There is no justice guaranteed for the weak, disadvantaged, poor,  or dispossessed.  Debtors filing bankruptcy operate on a limited budget and simply want the nightmare to end.  They want to get on with their lives.  They often lack the ability to make legal challenges.  When their lawyers don't inform them of those challenges, they have no options.

In the 50% of the cases where critical documents were missing, their lawyers fail to make the challenge.  Worse still, in those and other cases where creditor filings are obviously deficient and outside the law, the court misses the error.

Wouldn't it be better if bankruptcy court operated like, let's say, an automobile manufacturer.  Honda issued a recall on  airbags for 2001 and 2002 models.

"Honda has expanded a previously announced recall of certain 2001 and 2002 model-year vehicles to replace the driver's airbag inflator in an additional 378,758 vehicles in the U.S. … In total, Honda is aware of 12 incidents related to this issue as of February 2010."  Honda February 9, 2010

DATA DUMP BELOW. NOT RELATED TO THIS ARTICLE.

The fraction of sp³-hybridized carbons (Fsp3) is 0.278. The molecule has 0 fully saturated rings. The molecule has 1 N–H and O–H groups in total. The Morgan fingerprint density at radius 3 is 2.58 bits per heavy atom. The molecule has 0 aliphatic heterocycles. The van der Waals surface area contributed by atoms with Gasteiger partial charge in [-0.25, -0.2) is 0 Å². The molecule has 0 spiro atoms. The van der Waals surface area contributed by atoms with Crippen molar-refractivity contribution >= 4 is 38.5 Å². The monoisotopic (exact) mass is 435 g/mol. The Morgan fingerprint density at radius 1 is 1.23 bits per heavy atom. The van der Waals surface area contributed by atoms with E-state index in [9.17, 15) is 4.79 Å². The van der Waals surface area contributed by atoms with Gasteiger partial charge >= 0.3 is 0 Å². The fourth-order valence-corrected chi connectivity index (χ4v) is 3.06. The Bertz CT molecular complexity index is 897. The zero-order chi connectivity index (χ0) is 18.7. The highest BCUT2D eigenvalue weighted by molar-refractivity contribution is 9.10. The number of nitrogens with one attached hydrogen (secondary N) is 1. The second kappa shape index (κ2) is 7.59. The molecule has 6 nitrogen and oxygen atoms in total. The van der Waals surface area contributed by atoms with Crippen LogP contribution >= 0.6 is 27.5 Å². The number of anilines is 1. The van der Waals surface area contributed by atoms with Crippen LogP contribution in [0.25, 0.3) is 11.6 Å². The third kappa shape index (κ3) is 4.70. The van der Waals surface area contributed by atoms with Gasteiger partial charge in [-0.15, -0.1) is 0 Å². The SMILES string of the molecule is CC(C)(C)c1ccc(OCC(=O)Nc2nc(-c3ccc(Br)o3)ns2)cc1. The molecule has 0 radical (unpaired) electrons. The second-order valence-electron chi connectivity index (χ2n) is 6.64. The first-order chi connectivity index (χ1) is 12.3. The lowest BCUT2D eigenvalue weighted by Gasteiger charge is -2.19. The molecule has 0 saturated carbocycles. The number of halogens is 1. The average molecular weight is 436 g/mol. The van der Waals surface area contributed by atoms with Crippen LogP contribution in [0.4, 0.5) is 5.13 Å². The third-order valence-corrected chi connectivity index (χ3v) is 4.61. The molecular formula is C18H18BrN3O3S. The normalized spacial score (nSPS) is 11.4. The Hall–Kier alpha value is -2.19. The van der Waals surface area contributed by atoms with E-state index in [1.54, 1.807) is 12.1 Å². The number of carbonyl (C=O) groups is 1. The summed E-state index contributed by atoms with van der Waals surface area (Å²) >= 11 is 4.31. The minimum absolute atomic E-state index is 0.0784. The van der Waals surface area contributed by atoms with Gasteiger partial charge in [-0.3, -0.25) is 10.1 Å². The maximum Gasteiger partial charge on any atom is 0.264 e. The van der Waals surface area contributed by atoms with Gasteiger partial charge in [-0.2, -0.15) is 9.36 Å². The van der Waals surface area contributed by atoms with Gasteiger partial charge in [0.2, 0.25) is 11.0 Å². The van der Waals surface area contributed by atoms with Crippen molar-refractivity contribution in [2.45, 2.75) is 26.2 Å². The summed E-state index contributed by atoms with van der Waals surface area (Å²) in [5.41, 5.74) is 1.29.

Based on 12 incidents brought to their attention, Honda recalled every vehicle suspected, nearly 400,000.

At least seven federal courts have cited Katherine Porter's study Her study included over 1,700 cases., half of which had a defective part - missing documentation required by law to justify the bankruptcy.  Compare 850 instances of a defective part with no corrective action to the twelve instances referenced by Honda that generated a universal recall of models for two consecutive years.

Perhaps, the federal bankruptcy courts should emulate the judgment and practices of Honda.

The failure of bankruptcy courts to apply the law equally and the refusal to go back and correct every error in judgment demonstrate that we are clearly not a nation of laws.  We are a nation in which the front room of the law serves the back room of The Money Party.

END
This article may be reproduced entirely or in part with attribution of authorship and a link to this article.